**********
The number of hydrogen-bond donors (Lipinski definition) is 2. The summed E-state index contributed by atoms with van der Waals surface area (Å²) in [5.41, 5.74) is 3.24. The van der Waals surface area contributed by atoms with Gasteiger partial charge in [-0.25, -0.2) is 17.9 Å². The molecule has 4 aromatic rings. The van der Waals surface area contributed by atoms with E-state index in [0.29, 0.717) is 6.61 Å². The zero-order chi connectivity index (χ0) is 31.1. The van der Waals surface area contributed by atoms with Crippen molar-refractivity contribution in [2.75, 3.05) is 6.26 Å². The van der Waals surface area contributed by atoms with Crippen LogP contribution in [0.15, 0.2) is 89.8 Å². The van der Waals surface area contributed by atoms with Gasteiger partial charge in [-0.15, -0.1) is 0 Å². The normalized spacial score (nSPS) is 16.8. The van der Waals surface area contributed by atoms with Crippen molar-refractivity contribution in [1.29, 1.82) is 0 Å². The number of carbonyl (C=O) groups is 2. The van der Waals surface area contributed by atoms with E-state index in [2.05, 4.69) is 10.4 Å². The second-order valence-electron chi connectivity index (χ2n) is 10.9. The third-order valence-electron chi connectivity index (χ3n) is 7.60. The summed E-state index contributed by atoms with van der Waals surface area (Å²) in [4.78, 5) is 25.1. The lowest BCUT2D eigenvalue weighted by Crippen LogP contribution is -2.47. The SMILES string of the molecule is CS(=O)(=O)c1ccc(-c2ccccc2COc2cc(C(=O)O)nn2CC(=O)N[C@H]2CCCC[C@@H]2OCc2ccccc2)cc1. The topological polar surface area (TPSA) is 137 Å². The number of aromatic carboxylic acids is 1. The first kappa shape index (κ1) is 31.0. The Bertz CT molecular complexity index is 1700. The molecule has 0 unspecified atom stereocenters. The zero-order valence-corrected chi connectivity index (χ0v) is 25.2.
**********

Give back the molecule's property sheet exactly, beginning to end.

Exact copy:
The number of hydrogen-bond donors (Lipinski definition) is 2. The summed E-state index contributed by atoms with van der Waals surface area (Å²) in [5.41, 5.74) is 3.24. The van der Waals surface area contributed by atoms with Gasteiger partial charge in [-0.25, -0.2) is 17.9 Å². The molecule has 4 aromatic rings. The van der Waals surface area contributed by atoms with E-state index in [0.29, 0.717) is 6.61 Å². The zero-order chi connectivity index (χ0) is 31.1. The van der Waals surface area contributed by atoms with Crippen molar-refractivity contribution in [2.75, 3.05) is 6.26 Å². The van der Waals surface area contributed by atoms with Crippen LogP contribution in [0.15, 0.2) is 89.8 Å². The van der Waals surface area contributed by atoms with Gasteiger partial charge in [-0.15, -0.1) is 0 Å². The normalized spacial score (nSPS) is 16.8. The van der Waals surface area contributed by atoms with Crippen molar-refractivity contribution in [1.29, 1.82) is 0 Å². The number of carbonyl (C=O) groups is 2. The van der Waals surface area contributed by atoms with E-state index in [2.05, 4.69) is 10.4 Å². The second-order valence-electron chi connectivity index (χ2n) is 10.9. The third-order valence-electron chi connectivity index (χ3n) is 7.60. The summed E-state index contributed by atoms with van der Waals surface area (Å²) in [4.78, 5) is 25.1. The lowest BCUT2D eigenvalue weighted by Crippen LogP contribution is -2.47. The SMILES string of the molecule is CS(=O)(=O)c1ccc(-c2ccccc2COc2cc(C(=O)O)nn2CC(=O)N[C@H]2CCCC[C@@H]2OCc2ccccc2)cc1. The topological polar surface area (TPSA) is 137 Å². The number of aromatic carboxylic acids is 1. The first kappa shape index (κ1) is 31.0. The Bertz CT molecular complexity index is 1700. The molecule has 0 unspecified atom stereocenters. The zero-order valence-corrected chi connectivity index (χ0v) is 25.2.